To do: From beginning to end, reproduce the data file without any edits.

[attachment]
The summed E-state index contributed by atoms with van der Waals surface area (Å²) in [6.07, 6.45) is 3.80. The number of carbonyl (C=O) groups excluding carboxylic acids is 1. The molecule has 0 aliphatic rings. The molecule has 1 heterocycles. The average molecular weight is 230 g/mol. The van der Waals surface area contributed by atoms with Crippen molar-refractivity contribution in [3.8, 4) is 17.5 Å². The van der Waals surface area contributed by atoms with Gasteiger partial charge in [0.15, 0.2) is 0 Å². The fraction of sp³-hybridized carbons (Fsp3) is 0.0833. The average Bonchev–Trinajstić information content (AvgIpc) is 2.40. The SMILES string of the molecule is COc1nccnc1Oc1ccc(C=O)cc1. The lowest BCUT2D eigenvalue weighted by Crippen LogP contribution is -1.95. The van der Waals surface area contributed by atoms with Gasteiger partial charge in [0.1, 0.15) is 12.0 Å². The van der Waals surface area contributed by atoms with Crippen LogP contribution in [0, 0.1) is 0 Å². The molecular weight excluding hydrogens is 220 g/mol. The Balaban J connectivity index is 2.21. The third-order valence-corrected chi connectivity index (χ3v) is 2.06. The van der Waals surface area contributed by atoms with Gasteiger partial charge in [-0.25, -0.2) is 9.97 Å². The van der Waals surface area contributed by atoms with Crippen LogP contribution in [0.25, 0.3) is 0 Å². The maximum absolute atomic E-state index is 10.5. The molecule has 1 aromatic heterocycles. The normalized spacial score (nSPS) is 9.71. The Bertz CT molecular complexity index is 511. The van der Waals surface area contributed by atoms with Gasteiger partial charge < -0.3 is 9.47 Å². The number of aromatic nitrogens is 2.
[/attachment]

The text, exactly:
The summed E-state index contributed by atoms with van der Waals surface area (Å²) in [6.07, 6.45) is 3.80. The number of carbonyl (C=O) groups excluding carboxylic acids is 1. The molecule has 0 aliphatic rings. The molecule has 1 heterocycles. The average molecular weight is 230 g/mol. The van der Waals surface area contributed by atoms with Crippen molar-refractivity contribution in [3.8, 4) is 17.5 Å². The van der Waals surface area contributed by atoms with Gasteiger partial charge in [0.15, 0.2) is 0 Å². The fraction of sp³-hybridized carbons (Fsp3) is 0.0833. The average Bonchev–Trinajstić information content (AvgIpc) is 2.40. The SMILES string of the molecule is COc1nccnc1Oc1ccc(C=O)cc1. The lowest BCUT2D eigenvalue weighted by Crippen LogP contribution is -1.95. The van der Waals surface area contributed by atoms with Gasteiger partial charge in [0.1, 0.15) is 12.0 Å². The van der Waals surface area contributed by atoms with Crippen LogP contribution in [0, 0.1) is 0 Å². The molecular weight excluding hydrogens is 220 g/mol. The Balaban J connectivity index is 2.21. The third-order valence-corrected chi connectivity index (χ3v) is 2.06. The van der Waals surface area contributed by atoms with Gasteiger partial charge in [-0.25, -0.2) is 9.97 Å². The van der Waals surface area contributed by atoms with Crippen LogP contribution in [0.25, 0.3) is 0 Å². The maximum absolute atomic E-state index is 10.5. The molecule has 1 aromatic heterocycles. The normalized spacial score (nSPS) is 9.71. The Bertz CT molecular complexity index is 511. The van der Waals surface area contributed by atoms with Gasteiger partial charge < -0.3 is 9.47 Å². The number of aromatic nitrogens is 2.